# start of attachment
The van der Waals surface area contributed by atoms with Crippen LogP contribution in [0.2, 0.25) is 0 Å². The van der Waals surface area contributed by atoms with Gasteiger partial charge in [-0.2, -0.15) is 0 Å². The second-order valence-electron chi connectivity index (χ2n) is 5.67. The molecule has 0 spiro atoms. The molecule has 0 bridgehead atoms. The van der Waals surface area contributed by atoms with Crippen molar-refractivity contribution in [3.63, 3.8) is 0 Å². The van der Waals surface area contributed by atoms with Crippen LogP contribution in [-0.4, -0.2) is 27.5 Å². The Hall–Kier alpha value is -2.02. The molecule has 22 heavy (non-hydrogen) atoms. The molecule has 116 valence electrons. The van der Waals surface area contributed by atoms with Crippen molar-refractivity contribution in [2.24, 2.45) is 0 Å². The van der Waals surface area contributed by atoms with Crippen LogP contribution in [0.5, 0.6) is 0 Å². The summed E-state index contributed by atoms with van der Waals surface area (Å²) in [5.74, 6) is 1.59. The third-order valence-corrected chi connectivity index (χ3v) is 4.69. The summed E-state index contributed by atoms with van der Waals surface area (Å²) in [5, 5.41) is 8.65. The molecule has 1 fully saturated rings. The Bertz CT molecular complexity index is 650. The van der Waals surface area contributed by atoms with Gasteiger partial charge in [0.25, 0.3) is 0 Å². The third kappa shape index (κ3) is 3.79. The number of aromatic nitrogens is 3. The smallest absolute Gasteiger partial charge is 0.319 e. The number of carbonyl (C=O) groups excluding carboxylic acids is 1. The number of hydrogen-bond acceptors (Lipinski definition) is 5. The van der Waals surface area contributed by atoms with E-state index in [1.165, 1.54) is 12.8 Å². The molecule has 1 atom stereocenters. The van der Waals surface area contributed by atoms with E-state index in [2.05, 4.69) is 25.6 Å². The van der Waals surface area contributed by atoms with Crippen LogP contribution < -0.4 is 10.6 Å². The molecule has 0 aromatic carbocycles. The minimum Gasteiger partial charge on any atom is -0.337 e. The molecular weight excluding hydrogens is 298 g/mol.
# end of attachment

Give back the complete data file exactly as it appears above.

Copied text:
The van der Waals surface area contributed by atoms with Crippen LogP contribution in [0.2, 0.25) is 0 Å². The van der Waals surface area contributed by atoms with Gasteiger partial charge in [-0.2, -0.15) is 0 Å². The second-order valence-electron chi connectivity index (χ2n) is 5.67. The molecule has 0 spiro atoms. The molecule has 0 bridgehead atoms. The van der Waals surface area contributed by atoms with Crippen molar-refractivity contribution in [3.63, 3.8) is 0 Å². The van der Waals surface area contributed by atoms with Crippen LogP contribution in [-0.4, -0.2) is 27.5 Å². The Hall–Kier alpha value is -2.02. The molecule has 22 heavy (non-hydrogen) atoms. The molecule has 116 valence electrons. The van der Waals surface area contributed by atoms with Crippen molar-refractivity contribution in [2.24, 2.45) is 0 Å². The van der Waals surface area contributed by atoms with Crippen LogP contribution in [0.5, 0.6) is 0 Å². The summed E-state index contributed by atoms with van der Waals surface area (Å²) in [5.74, 6) is 1.59. The third-order valence-corrected chi connectivity index (χ3v) is 4.69. The summed E-state index contributed by atoms with van der Waals surface area (Å²) in [5, 5.41) is 8.65. The molecule has 1 fully saturated rings. The Bertz CT molecular complexity index is 650. The van der Waals surface area contributed by atoms with Gasteiger partial charge in [0.25, 0.3) is 0 Å². The third kappa shape index (κ3) is 3.79. The number of aromatic nitrogens is 3. The smallest absolute Gasteiger partial charge is 0.319 e. The number of carbonyl (C=O) groups excluding carboxylic acids is 1. The number of hydrogen-bond acceptors (Lipinski definition) is 5. The van der Waals surface area contributed by atoms with E-state index in [1.165, 1.54) is 12.8 Å². The molecule has 1 atom stereocenters. The van der Waals surface area contributed by atoms with E-state index in [2.05, 4.69) is 25.6 Å². The van der Waals surface area contributed by atoms with Crippen LogP contribution < -0.4 is 10.6 Å². The molecule has 0 aromatic carbocycles. The minimum Gasteiger partial charge on any atom is -0.337 e. The molecular weight excluding hydrogens is 298 g/mol.